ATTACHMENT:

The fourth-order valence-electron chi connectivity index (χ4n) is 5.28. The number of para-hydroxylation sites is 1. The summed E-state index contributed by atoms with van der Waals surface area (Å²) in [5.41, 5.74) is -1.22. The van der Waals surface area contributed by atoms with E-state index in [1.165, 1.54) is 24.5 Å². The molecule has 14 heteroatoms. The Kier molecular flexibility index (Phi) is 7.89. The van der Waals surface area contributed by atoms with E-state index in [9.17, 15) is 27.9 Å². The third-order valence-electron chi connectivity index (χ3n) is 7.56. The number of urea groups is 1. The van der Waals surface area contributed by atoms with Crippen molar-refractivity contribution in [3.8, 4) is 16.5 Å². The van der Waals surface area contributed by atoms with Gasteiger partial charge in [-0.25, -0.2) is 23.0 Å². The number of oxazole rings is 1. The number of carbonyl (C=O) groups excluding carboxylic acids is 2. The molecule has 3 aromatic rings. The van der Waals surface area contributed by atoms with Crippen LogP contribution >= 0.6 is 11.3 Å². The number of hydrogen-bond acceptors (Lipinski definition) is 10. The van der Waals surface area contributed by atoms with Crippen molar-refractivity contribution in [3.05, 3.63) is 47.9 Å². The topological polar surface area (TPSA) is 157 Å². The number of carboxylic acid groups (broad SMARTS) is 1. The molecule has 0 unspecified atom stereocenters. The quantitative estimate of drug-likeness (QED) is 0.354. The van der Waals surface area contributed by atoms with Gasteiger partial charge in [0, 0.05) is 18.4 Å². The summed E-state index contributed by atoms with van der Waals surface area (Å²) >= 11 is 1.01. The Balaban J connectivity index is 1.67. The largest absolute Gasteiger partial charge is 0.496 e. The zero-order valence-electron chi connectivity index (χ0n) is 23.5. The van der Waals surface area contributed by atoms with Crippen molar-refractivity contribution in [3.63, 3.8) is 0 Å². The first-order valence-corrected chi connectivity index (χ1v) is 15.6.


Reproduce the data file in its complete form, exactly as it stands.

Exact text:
The fourth-order valence-electron chi connectivity index (χ4n) is 5.28. The number of para-hydroxylation sites is 1. The summed E-state index contributed by atoms with van der Waals surface area (Å²) in [5.41, 5.74) is -1.22. The van der Waals surface area contributed by atoms with E-state index in [1.165, 1.54) is 24.5 Å². The molecule has 14 heteroatoms. The Kier molecular flexibility index (Phi) is 7.89. The van der Waals surface area contributed by atoms with E-state index in [9.17, 15) is 27.9 Å². The third-order valence-electron chi connectivity index (χ3n) is 7.56. The number of urea groups is 1. The van der Waals surface area contributed by atoms with Crippen molar-refractivity contribution in [3.8, 4) is 16.5 Å². The van der Waals surface area contributed by atoms with Gasteiger partial charge in [-0.25, -0.2) is 23.0 Å². The number of oxazole rings is 1. The number of carbonyl (C=O) groups excluding carboxylic acids is 2. The molecule has 3 aromatic rings. The van der Waals surface area contributed by atoms with Crippen LogP contribution >= 0.6 is 11.3 Å². The number of hydrogen-bond acceptors (Lipinski definition) is 10. The van der Waals surface area contributed by atoms with Crippen molar-refractivity contribution in [3.05, 3.63) is 47.9 Å². The topological polar surface area (TPSA) is 157 Å². The number of carboxylic acid groups (broad SMARTS) is 1. The molecule has 0 unspecified atom stereocenters. The quantitative estimate of drug-likeness (QED) is 0.354. The van der Waals surface area contributed by atoms with Gasteiger partial charge in [0, 0.05) is 18.4 Å². The summed E-state index contributed by atoms with van der Waals surface area (Å²) >= 11 is 1.01. The Balaban J connectivity index is 1.67. The largest absolute Gasteiger partial charge is 0.496 e. The zero-order valence-electron chi connectivity index (χ0n) is 23.5. The van der Waals surface area contributed by atoms with Crippen molar-refractivity contribution in [3.63, 3.8) is 0 Å². The first-order valence-corrected chi connectivity index (χ1v) is 15.6.